The criminal justice system is complex and confusing to navigate, most especially for those accused of a crime. We at CDM Law understand the impact of your freedom being at stake, and we are here to fight for you. Our expert team of lawyers have put together the answers to our most Frequently Asked Questions. For additional information, contact CDM Law today!

Every person is presumed innocent until the prosecuting authority can prove guilt beyond a reasonable doubt. Being arrested is a difficult experience, so it’s important for you to understand your rights. When you are being investigated or have been charged with a crime, you need to exercise your important constitutional rights: (1) REMAIN SILENT; and (2) HIRE AN ATTORNEY. Always be courteous to law enforcement, but don’t speak to them without an attorney present.

Being detained is not the same as being arrested, however, you still have the right to remain silent. In order to detain a person, the police are required to have reasonable suspicion and can legally detain the person in question in order to determine if he or she is connected to a crime. In order to make an arrest, the police have to have a warrant or establish probable cause.

The foundation of the justice system is that law enforcement needs to have justification in order to search you and/or your property to make an arrest. While this usually means a warrant, there are circumstances that police can make an arrest without a warrant. This can be probable cause that you committed a felony offense or an officer witnessed you commit a misdemeanor offense.

After being arrested, you will be taken to the police station. At this point, the officers should inform you of the charges against you and then continue with the typical proceedings, such as fingerprints, photographs and being held until bail is posted or until after the formal arraignment in court.

A preliminary hearing is the first hearing for criminal matters. It is judged by a magisterial district justice and only requires the Commonwealth to prove a prima facie case. A prima facie case means that a crime has been committed and that you are likely the individual who committed the crime. You must attend your preliminary hearing where you will either have a hearing or waive the hearing. After the preliminary hearing you will have a formal arraignment and a court hearing at the Court of Common Pleas to the Judge assigned to your case.

There are a number of basic rights you have after being arrested:

  • Right to remain silent
  • Right to legal representation
  • Right to know the reason for your arrest
  • Right to communicate by phone with family, friends, lawyer, etc.

If you are being questioned by or are confronted by the police, ask “am I under arrest?” If the answer is no, then remain silent and leave. If the answer is yes, then remain silent and call CDM LAW. If you are being investigated by the police or are called in for questioning, bring an attorney – do not go alone. Act in accordance with your constitutional rights and hire an Attorney before talking to the police or giving any statement. Everything you say to the police is and will be used against you. Your right to remain silent is of utmost importance and when being questioned by law enforcement, should be exercised to the fullest extent until a criminal lawyer is present to advocate for you.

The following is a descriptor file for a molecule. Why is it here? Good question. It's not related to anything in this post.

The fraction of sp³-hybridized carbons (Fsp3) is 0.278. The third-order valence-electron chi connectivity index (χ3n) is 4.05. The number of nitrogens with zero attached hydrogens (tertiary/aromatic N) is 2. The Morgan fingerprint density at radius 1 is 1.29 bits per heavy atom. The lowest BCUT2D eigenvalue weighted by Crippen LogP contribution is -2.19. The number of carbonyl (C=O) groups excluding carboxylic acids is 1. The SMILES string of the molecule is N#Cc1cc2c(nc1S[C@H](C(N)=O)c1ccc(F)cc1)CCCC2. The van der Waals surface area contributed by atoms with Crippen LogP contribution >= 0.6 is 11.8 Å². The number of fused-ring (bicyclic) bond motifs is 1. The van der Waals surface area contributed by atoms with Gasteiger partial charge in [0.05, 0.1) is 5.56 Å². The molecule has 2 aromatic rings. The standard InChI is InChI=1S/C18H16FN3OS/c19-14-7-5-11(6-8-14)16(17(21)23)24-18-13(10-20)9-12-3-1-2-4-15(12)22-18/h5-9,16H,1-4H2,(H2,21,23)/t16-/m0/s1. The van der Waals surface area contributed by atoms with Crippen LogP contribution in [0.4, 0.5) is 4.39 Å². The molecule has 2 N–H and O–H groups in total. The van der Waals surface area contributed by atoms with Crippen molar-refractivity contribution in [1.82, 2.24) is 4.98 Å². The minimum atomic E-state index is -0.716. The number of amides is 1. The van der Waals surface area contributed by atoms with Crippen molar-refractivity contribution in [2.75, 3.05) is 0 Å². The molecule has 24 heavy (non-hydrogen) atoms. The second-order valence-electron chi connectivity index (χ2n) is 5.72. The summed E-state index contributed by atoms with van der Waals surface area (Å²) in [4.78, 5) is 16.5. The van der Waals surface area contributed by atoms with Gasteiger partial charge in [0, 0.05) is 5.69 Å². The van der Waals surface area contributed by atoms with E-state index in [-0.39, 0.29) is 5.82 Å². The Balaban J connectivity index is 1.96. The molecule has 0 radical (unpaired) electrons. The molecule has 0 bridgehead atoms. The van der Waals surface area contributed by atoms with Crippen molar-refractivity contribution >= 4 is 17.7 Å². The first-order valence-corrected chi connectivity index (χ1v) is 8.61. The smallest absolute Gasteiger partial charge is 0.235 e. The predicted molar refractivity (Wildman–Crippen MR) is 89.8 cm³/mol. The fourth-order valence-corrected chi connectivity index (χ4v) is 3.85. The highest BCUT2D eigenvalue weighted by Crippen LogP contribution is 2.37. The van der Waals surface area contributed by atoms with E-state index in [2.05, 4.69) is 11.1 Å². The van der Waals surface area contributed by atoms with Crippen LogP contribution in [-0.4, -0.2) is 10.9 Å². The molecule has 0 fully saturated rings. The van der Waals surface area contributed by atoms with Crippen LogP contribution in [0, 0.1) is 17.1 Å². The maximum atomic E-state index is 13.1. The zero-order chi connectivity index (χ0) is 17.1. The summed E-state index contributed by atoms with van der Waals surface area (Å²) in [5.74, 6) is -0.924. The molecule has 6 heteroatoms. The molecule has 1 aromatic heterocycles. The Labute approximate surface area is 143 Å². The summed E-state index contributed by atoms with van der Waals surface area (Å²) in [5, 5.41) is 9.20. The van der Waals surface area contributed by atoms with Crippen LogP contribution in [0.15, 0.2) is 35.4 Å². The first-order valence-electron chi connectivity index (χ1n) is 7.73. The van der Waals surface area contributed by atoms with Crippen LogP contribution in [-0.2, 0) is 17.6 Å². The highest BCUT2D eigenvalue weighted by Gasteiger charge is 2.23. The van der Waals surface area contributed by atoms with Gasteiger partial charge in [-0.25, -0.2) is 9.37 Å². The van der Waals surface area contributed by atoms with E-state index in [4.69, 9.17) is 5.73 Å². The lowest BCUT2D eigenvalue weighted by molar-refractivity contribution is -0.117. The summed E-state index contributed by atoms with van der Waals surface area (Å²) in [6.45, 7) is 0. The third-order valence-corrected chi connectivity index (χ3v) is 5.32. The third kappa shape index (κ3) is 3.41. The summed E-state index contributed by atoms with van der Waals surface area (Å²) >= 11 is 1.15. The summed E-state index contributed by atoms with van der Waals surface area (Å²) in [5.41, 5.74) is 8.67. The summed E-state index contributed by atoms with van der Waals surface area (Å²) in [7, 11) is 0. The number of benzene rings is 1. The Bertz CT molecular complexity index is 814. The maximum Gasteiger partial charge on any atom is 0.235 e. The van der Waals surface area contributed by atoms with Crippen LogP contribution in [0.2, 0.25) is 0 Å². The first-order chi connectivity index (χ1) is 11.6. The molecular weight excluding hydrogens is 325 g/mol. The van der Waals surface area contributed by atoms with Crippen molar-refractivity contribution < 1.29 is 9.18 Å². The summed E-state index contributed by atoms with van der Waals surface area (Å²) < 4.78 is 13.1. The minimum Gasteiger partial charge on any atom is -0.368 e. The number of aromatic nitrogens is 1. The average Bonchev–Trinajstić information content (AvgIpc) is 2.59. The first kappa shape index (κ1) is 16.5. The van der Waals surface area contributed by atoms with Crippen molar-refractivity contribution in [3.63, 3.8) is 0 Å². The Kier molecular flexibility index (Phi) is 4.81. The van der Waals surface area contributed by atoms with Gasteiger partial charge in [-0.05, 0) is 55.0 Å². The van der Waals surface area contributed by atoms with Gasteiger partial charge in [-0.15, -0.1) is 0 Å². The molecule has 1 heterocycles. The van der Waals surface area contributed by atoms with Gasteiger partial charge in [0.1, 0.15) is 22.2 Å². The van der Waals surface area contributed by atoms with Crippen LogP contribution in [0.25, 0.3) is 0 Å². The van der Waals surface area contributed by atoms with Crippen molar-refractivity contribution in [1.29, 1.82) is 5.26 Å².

Every criminal case is unique and should be treated as such. An arrest puts your freedom at risk, which is why it’s crucial to have proper AND experienced legal representation to defend you in your case.

If you are being questioned by the police then it is advisable to have an attorney present. Call CDM Law for a free consultation and we will assist you.

Whether or not you “look” guilty is not relevant – what is relevant is that if you are being investigated, or have been charged with a crime, then you should exercise your constitutional right to have an attorney present with you.  It is the burden of the Commonwealth (Prosecutors, Law Enforcement) to prove your guilt beyond a reasonable doubt, it is advisable to always consult with an attorney prior to giving any statements to law enforcement.

ARD is short for Accelerated Rehabilitative Disposition, and is a program that consists of a combination of: probationary period, community service, assessments, classes, rehab, payment of restitution, and other requirements based on your case. If you successfully complete the ARD program you are eligible to have the matter expunged from your record.

CDM LAW is a Montgomery County, PA law firm that handles cases in Pennsylvania. We are not licensed to practice law in any other state.

We are based out of Montgomery County, PA. However, we also serve the rest of the counties in Southeastern, PA: Bucks, Berks, Chester, Delaware, Philadelphia, and other counties for select cases.